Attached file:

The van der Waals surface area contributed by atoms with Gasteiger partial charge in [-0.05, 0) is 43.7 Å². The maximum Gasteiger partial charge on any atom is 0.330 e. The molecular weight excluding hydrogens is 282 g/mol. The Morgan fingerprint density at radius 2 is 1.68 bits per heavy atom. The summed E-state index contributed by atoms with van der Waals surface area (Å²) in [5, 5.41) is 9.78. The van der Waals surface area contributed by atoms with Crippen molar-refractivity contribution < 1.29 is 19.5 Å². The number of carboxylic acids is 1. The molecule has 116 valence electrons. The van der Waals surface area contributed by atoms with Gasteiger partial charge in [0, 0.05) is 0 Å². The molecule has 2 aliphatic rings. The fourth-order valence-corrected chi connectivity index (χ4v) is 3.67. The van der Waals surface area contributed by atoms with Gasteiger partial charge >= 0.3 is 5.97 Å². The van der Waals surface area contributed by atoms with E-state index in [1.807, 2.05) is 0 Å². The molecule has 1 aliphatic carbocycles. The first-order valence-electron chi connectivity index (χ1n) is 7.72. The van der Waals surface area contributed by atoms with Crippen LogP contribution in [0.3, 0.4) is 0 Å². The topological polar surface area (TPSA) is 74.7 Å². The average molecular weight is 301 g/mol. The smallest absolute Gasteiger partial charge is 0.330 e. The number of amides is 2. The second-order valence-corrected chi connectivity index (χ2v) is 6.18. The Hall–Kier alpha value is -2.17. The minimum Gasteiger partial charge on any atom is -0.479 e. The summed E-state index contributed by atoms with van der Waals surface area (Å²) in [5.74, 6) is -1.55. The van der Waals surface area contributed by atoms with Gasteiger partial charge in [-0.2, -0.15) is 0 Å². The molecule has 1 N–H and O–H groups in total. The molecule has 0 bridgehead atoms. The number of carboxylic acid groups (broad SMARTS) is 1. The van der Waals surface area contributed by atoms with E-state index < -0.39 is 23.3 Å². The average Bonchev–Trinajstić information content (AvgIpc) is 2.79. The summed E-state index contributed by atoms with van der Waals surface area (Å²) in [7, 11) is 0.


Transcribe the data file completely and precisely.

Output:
The van der Waals surface area contributed by atoms with Gasteiger partial charge in [-0.05, 0) is 43.7 Å². The maximum Gasteiger partial charge on any atom is 0.330 e. The molecular weight excluding hydrogens is 282 g/mol. The Morgan fingerprint density at radius 2 is 1.68 bits per heavy atom. The summed E-state index contributed by atoms with van der Waals surface area (Å²) in [5, 5.41) is 9.78. The van der Waals surface area contributed by atoms with Crippen molar-refractivity contribution < 1.29 is 19.5 Å². The number of carboxylic acids is 1. The molecule has 116 valence electrons. The van der Waals surface area contributed by atoms with Gasteiger partial charge in [0, 0.05) is 0 Å². The molecule has 2 aliphatic rings. The fourth-order valence-corrected chi connectivity index (χ4v) is 3.67. The van der Waals surface area contributed by atoms with Gasteiger partial charge >= 0.3 is 5.97 Å². The van der Waals surface area contributed by atoms with E-state index in [1.807, 2.05) is 0 Å². The molecule has 1 aliphatic carbocycles. The first-order valence-electron chi connectivity index (χ1n) is 7.72. The van der Waals surface area contributed by atoms with Crippen LogP contribution in [0.3, 0.4) is 0 Å². The topological polar surface area (TPSA) is 74.7 Å². The average molecular weight is 301 g/mol. The smallest absolute Gasteiger partial charge is 0.330 e. The number of amides is 2. The second-order valence-corrected chi connectivity index (χ2v) is 6.18. The Hall–Kier alpha value is -2.17. The minimum Gasteiger partial charge on any atom is -0.479 e. The summed E-state index contributed by atoms with van der Waals surface area (Å²) in [5.74, 6) is -1.55. The van der Waals surface area contributed by atoms with Gasteiger partial charge in [-0.2, -0.15) is 0 Å². The molecule has 1 N–H and O–H groups in total. The molecule has 0 bridgehead atoms. The number of carboxylic acid groups (broad SMARTS) is 1. The van der Waals surface area contributed by atoms with E-state index < -0.39 is 23.3 Å². The average Bonchev–Trinajstić information content (AvgIpc) is 2.79. The summed E-state index contributed by atoms with van der Waals surface area (Å²) in [7, 11) is 0.